We’d like to show the side of the world you don’t normally see on television.
It started out as just another Saturday afternoon for the instructors, pilots and passengers at Quantum Leap Skydiving Centre, located near Sullivan Regional Airport on July 29th 2006.
Eight people boarded a DeHavilland DHC-6 Twin Otter aeroplane: Victoria Delacroix, 22, from London. Melissa Berridge, 38, of Maryland Heights, Rob Walsh, 44, of University City, certified sky-diving instructor who had made more than 5,000 jumps, Scott Cowan, 42, of Sullivan, Scott was co-owner of Quantum Leap Skydiving and was piloting the plane, David Pasternoster, 34, of Claycomo, Mo., Robert Cook, 22, of Laquey, Mo.,a senior civil engineering student at Missouri University of Science and Technology and had completed 1,700 jumps, Kimberly Dear, 21 from Australia and one other person.
However excitement turned to terror as the plane took off. People at the airport heard a pop and saw smoke. The plane crashed into a utility pole and then a tree and landed next to a residential house. Six of the passengers died, two survived. What they didn't know at the time was the heroic gesture of Robert Cook, who gave his life to save Kimberly Dear.
When Robert realised the plane was actually going to crash, he grabbed Kimberley and he calmly talked to her and he told her that the plane was going to crash. He told her what to expect and what to do and kept her calm, focusing her attention on him and what he was saying rather than what was happening around her. Kimberly was going to do a tandem jump with Robert so she had the harness for the tandem jump on as Robert did as well.
Robert actually clipped the harness together and, as the plane was coming down, he put his arms around Kimberly and pulled her close, he rested her head on his shoulders and he put his head against hers to stop it flopping around. Robert said to Kimberly ‘as the plane is about to hit the ground, make sure you’re on top of me so that I’ll take the force of the impact.’
The plane went into a vertical situation, due to hitting the power line which made Kimberly a little bit disoriented, but she felt Robert actually twist his body around until Kim was on top of him and when the plane hit the ground Robert took the full force of the impact.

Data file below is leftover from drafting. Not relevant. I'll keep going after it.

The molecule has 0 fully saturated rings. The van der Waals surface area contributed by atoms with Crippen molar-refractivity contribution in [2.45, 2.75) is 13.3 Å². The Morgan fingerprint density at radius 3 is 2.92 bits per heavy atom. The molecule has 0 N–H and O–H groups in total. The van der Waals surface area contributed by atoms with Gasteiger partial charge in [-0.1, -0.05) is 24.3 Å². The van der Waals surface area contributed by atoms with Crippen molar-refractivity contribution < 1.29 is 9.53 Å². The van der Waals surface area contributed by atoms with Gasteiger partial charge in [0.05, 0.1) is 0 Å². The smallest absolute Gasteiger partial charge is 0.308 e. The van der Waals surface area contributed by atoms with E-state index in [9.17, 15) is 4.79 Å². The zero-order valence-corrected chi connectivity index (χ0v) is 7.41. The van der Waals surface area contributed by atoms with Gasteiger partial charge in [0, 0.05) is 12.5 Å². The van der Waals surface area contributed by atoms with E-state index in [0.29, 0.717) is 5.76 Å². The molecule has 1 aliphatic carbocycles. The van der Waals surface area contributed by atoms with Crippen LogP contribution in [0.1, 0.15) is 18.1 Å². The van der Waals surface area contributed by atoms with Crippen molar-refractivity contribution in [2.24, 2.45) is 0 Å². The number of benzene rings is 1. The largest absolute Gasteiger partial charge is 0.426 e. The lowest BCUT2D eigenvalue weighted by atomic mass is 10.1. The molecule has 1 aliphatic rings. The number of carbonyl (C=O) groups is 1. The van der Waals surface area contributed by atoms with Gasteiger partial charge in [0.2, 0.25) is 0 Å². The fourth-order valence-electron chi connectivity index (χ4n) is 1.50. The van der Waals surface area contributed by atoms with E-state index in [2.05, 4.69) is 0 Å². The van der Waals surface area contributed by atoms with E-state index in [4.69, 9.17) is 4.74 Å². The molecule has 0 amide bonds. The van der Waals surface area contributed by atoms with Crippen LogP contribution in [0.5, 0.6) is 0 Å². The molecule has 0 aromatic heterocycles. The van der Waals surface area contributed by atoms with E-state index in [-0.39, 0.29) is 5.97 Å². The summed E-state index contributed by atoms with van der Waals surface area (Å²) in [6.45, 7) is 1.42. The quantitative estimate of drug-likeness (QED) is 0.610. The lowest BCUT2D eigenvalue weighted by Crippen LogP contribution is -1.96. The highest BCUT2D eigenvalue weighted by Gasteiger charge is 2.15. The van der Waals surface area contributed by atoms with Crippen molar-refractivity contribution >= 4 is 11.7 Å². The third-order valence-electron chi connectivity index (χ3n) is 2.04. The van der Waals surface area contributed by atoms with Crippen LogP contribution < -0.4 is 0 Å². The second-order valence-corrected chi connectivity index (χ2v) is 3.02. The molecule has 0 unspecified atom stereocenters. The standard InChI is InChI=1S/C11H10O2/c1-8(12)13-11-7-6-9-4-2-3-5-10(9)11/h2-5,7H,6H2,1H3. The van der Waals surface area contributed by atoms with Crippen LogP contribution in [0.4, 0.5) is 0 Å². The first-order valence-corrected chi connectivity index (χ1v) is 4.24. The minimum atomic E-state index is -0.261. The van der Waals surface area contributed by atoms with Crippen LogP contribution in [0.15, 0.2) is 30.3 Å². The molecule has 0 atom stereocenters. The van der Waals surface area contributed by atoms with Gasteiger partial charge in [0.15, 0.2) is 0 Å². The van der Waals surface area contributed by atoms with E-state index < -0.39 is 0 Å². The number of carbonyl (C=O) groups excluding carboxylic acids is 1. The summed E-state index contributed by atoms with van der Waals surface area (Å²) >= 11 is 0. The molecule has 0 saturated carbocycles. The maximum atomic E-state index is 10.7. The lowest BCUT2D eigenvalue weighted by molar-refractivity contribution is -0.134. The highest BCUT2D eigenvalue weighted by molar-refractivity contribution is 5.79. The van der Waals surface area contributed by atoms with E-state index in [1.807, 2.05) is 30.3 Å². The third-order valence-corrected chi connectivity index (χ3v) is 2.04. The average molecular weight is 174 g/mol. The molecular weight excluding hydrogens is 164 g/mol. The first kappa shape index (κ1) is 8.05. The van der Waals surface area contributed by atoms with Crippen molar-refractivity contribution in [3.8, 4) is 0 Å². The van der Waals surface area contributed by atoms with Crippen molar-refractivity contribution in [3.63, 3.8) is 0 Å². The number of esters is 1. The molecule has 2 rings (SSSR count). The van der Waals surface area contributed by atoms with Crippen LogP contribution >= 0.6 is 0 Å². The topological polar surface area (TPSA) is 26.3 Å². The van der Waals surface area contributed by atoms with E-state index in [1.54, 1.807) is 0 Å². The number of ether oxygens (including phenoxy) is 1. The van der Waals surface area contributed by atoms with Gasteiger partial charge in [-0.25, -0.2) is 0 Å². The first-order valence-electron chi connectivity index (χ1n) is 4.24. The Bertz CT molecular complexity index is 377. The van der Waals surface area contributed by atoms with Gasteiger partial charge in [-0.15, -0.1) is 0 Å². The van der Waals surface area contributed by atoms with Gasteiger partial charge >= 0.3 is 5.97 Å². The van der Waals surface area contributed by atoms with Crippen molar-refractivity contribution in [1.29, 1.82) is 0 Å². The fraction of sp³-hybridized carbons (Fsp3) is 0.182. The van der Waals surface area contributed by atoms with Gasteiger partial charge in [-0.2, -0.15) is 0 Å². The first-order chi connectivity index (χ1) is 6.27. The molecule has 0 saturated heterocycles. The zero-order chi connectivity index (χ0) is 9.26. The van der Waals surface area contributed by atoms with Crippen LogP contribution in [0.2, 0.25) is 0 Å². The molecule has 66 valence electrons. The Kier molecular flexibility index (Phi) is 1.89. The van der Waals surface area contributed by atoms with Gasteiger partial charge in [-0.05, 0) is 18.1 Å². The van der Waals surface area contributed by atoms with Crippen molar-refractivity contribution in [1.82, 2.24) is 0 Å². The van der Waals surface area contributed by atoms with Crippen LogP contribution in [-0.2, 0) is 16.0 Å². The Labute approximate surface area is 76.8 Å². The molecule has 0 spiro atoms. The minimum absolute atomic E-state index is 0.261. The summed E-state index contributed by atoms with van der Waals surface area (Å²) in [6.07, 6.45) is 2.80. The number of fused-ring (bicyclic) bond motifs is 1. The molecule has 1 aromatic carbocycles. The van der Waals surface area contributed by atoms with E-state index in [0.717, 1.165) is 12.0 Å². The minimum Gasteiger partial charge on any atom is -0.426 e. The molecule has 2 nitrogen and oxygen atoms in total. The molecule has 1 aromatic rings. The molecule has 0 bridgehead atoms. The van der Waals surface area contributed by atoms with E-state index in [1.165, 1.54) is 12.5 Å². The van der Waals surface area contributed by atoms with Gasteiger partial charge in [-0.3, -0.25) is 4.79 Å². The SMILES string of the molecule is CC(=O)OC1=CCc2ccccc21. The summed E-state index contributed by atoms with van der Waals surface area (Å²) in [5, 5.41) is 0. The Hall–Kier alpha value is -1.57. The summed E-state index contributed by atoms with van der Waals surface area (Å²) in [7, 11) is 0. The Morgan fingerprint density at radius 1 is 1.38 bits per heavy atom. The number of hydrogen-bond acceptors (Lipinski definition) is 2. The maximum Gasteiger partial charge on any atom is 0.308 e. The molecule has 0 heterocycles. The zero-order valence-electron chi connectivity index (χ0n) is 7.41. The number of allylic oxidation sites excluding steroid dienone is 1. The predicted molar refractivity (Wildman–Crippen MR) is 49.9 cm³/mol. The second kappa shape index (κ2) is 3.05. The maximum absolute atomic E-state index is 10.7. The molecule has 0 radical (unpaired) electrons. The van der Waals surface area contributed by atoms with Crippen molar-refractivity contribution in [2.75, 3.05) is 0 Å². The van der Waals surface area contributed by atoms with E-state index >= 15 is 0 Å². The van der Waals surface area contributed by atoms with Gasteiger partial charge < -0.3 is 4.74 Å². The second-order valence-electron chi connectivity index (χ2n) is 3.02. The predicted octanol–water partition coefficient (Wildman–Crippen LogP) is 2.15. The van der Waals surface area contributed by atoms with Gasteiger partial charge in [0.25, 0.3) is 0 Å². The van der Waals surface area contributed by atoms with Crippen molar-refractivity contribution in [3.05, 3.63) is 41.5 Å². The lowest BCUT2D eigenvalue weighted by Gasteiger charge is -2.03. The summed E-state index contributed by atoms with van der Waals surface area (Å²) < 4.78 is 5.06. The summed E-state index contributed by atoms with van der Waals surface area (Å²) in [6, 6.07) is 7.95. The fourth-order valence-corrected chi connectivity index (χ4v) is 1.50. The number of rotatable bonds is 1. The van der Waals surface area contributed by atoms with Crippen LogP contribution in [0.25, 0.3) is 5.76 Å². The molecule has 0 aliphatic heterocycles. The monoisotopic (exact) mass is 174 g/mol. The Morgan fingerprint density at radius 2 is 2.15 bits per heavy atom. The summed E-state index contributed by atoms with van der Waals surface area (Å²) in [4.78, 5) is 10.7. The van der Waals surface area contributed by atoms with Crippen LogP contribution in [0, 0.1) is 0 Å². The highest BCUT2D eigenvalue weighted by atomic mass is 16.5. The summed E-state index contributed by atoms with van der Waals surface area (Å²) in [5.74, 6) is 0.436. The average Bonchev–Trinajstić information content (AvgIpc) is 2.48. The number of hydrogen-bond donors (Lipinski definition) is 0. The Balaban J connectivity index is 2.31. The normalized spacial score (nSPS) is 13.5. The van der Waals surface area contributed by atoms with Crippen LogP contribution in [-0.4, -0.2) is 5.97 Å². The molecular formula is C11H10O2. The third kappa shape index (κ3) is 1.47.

Kimberley suffered pressured vertebrae, severe muscle tears around her spine, a broken pelvis and collar bone, many cuts and abrasions, concussion and severe bruising, Kimberly survived. Her father, Bill, of Sydenham in Melbourne’s north-west, said the final moments of the life of Robert Cook, had been truly heroic. ‘He’s a hero. There’s no other way I can describe it‘ Mr Dear told Australian television from his daughter’s bedside. ‘It was utterly amazing.’
Kimberly’s sister, Tracey said Mr Cook must have known he was giving his life for Kimberley’s as the plane plunged to earth. ‘There’s nothing … I can’t even put it into words but the only thing I can think of is saying thank you so much,’ she said ‘I can’t believe that in this world when so many people are so jaded that there are people out there like that. Mr Cook met Kimberley, as far as I know, that day. I would do that for her but I can’t believe that a stranger who just met her would knowingly give up his life for her. I just want his family to know we appreciate that from the bottom of our heart.’
After years of lengthy investigations and court appearances, it revealed that a Connecticut aeroplane parts manufacturer Doncasters, used a different alloy in a compressor turbine blade than called for by Pratt and Whitney Canada, the engine’s manufacturer. Gary C. Robb, the attorney for the families said ‘It was all an effort to sacrifice safety for profit.’
The part broke and caused the right engine to blow up. Witnesses reported, smoke and flames coming from the crippled engine just after takeoff and moments before the 39-year-old plane nose-dived. The crippled plane then struck the utility pole and tree.
$48 Million has been awarded by the courts, $28 million punitive damages against the parts manufacturer with the families of the victims receiving $4 million each.
In 2008 Robert Cook was posthumously awarded an Australian Bravery Award, one of Australia’s most prestigious honours.
Kimberly Dear after months of gruelling rehabilitation processes walked again. Her hospital case worker said ‘There were so many fractures, and spinal fractures, but there was no spinal cord injury … it’s been said many times here that it’s amazing that Kimberley walked again after this plane crash.’ Kimberly went on to get married and in 2011 gave birth to her first child.
Of Robert’s character, his father said ‘When everyone else panicked, Robert was calm, he was able to help alleviate Kimberly’s fears. That is Robert to a tee. He cared about other people and, for sure, he gave his life to save someone else’s.’